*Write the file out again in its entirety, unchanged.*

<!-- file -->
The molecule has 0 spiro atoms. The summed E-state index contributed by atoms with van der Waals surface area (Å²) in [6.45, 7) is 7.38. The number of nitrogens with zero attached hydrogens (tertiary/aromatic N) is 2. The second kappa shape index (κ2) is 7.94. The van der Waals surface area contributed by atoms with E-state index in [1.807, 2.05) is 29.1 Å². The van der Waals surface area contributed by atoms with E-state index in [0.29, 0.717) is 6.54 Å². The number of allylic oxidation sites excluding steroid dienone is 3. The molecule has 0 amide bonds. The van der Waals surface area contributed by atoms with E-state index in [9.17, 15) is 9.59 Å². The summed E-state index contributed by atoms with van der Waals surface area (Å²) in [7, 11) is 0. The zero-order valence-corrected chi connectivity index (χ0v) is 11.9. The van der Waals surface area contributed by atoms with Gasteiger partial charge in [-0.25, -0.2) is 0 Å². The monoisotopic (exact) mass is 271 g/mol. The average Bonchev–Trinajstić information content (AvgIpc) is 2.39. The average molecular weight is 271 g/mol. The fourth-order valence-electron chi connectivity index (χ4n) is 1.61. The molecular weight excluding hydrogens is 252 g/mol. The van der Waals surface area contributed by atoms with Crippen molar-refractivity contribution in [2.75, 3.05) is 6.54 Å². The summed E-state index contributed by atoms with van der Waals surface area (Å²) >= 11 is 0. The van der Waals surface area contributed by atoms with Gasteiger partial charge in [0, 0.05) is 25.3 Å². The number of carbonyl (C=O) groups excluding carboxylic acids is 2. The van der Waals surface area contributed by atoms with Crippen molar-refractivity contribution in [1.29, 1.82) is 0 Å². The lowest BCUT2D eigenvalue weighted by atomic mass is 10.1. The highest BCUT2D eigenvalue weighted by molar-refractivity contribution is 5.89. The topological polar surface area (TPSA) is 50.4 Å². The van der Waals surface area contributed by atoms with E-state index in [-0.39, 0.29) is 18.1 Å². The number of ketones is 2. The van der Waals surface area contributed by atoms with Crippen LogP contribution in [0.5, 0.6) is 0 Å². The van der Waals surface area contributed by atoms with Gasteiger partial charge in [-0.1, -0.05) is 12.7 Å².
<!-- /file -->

The molecule has 0 spiro atoms. The summed E-state index contributed by atoms with van der Waals surface area (Å²) in [6.45, 7) is 7.38. The number of nitrogens with zero attached hydrogens (tertiary/aromatic N) is 2. The second kappa shape index (κ2) is 7.94. The van der Waals surface area contributed by atoms with E-state index in [1.807, 2.05) is 29.1 Å². The van der Waals surface area contributed by atoms with E-state index in [0.29, 0.717) is 6.54 Å². The number of allylic oxidation sites excluding steroid dienone is 3. The molecule has 0 amide bonds. The van der Waals surface area contributed by atoms with E-state index in [9.17, 15) is 9.59 Å². The summed E-state index contributed by atoms with van der Waals surface area (Å²) in [7, 11) is 0. The zero-order valence-corrected chi connectivity index (χ0v) is 11.9. The van der Waals surface area contributed by atoms with Gasteiger partial charge in [-0.25, -0.2) is 0 Å². The monoisotopic (exact) mass is 271 g/mol. The average Bonchev–Trinajstić information content (AvgIpc) is 2.39. The average molecular weight is 271 g/mol. The fourth-order valence-electron chi connectivity index (χ4n) is 1.61. The molecular weight excluding hydrogens is 252 g/mol. The van der Waals surface area contributed by atoms with Crippen molar-refractivity contribution in [2.75, 3.05) is 6.54 Å². The summed E-state index contributed by atoms with van der Waals surface area (Å²) >= 11 is 0. The van der Waals surface area contributed by atoms with Gasteiger partial charge in [0, 0.05) is 25.3 Å². The number of carbonyl (C=O) groups excluding carboxylic acids is 2. The van der Waals surface area contributed by atoms with Crippen molar-refractivity contribution in [1.29, 1.82) is 0 Å². The lowest BCUT2D eigenvalue weighted by atomic mass is 10.1. The highest BCUT2D eigenvalue weighted by molar-refractivity contribution is 5.89. The topological polar surface area (TPSA) is 50.4 Å². The van der Waals surface area contributed by atoms with E-state index in [-0.39, 0.29) is 18.1 Å². The number of ketones is 2. The van der Waals surface area contributed by atoms with Crippen LogP contribution in [0.5, 0.6) is 0 Å². The van der Waals surface area contributed by atoms with Gasteiger partial charge in [-0.1, -0.05) is 12.7 Å².